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Portfolio of selected works

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Site experience

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Software Application

Since more than one software has been utilized for most projects–for different purposes such as modelling, production and post-production–I shall categorize the illustrations project wise as opposed to software wise. Please click on the pictures for information about the software used.

Burnham Pavillion by Zaha Hadid
(Rhino, 3D Max, Photoshop)

Distance-responsive facade pattern

Project description:
This grasshopper script is intended to create a surface texture or pattern on a façade whose size is responsive to the distance from a multiple number of openings on a façade. This is associated with some earlier intentions of my studio exploration.

List of dependencies:
Surface –> grid points –> filtered grid to exclude perimeter points –> circle pattern– >identify the curves of the openings — > graft the resultant grid by proximity to closest curve — > distance between grafted point and closest curve –>circle radii — > set maximum limit of radii > use pattern to generate surface treatment options.

Psuedo Script:

1.Use ‘Set One Surface’ in Grasshopper by selecting the surface with openings created in rhino.
2.Divide surface into grid points into the number of columns and rows of the desired pattern.
3. Filter this grid of points to exclude the points on the surface perimeter.
4. Create a pattern of circles using the center points of the filtered grid.
5. Identify the bounding curves of the openings in the surface.
6. Use this to graft the resultant grid points obtained earlier sorting by their proximity to closest curve.
7. Synchronously sought out the closest curves.
8. Find out the points on these curves closest to the grafted points.
9. Use the distance between the above points as a controlling factor for setting up the varying radii of circles in the pattern.
10. Find out the spacing in either direction of the grid created in step 1 and establish the least of the two values.
11. Use the above value as the maximum limit of radii of the pattern.
12. Use the pattern generated for the two options below and any other potential options:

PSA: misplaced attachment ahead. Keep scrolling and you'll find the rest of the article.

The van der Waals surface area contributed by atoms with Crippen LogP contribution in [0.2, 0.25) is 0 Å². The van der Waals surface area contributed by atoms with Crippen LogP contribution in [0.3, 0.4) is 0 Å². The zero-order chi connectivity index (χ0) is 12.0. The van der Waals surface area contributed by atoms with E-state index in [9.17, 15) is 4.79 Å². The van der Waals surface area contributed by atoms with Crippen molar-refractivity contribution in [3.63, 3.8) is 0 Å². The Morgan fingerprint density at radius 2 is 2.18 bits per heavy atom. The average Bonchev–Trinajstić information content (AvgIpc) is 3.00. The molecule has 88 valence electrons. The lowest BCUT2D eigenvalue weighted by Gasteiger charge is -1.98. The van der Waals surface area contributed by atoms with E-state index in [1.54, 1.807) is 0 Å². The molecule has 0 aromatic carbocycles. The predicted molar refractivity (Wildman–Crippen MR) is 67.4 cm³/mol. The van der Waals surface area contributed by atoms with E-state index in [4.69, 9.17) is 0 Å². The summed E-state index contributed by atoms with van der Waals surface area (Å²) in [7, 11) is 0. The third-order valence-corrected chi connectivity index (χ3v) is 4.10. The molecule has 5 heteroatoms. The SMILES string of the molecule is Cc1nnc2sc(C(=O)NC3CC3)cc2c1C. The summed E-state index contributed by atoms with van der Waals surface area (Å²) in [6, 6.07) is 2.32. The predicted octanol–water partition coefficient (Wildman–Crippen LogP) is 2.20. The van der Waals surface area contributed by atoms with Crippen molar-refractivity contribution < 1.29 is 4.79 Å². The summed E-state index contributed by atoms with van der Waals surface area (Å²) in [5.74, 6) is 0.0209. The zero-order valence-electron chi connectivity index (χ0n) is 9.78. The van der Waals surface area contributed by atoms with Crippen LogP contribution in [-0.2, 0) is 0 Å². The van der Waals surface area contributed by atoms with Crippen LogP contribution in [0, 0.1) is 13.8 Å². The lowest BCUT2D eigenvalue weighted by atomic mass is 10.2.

• Creating surface texture on the facade.
• Creating punctures in the facade.

Input parameters:
Surface with openings (built in rhino)
Grid Specification (rows and columns for pattern)
Pattern control factor for size of circles.
Extrusion height for surface treatment option1.

Grasshopper version used: 0.8.0060

Habitat for Humanity – Volunteer work

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Living-Learning Quarter


As part of the studio, I examined options for a new campus residential building at the University at Buffalo, that was to complement the existing options and provide a more urban living environment close to the academic core on the North campus. The prime goals for the proposal were: Integration—To integrate age groups on some floors and have some floors with only one age group; Inclusion—To provide for inclusion by means of diversity in activities and living types ( 5 types of units); Expression of public life—To reinforce the public streetscape with quieter study spaces at the rear; Views—To have maximum public area oriented towards the lake; Legibility—To maximize visual access, to aid with way finding and awareness of the program. The final design was informed by inputs from focus groups for the post-occupancy evaluation of the existing campus facilities, and also by those from precedents and research literature. The program for the proposal was strengthened by the inclusion of salient features such as a hair salon, a furniture-rental shop, a fresh-foods grocery store, a computer hardware store, space for recreational activities, a greenhouse, and technology labs.


Site Analysis

Zoning chronology

Final scheme–Plans

Final scheme–Sections and Elevations

Strategies for maximizing daylight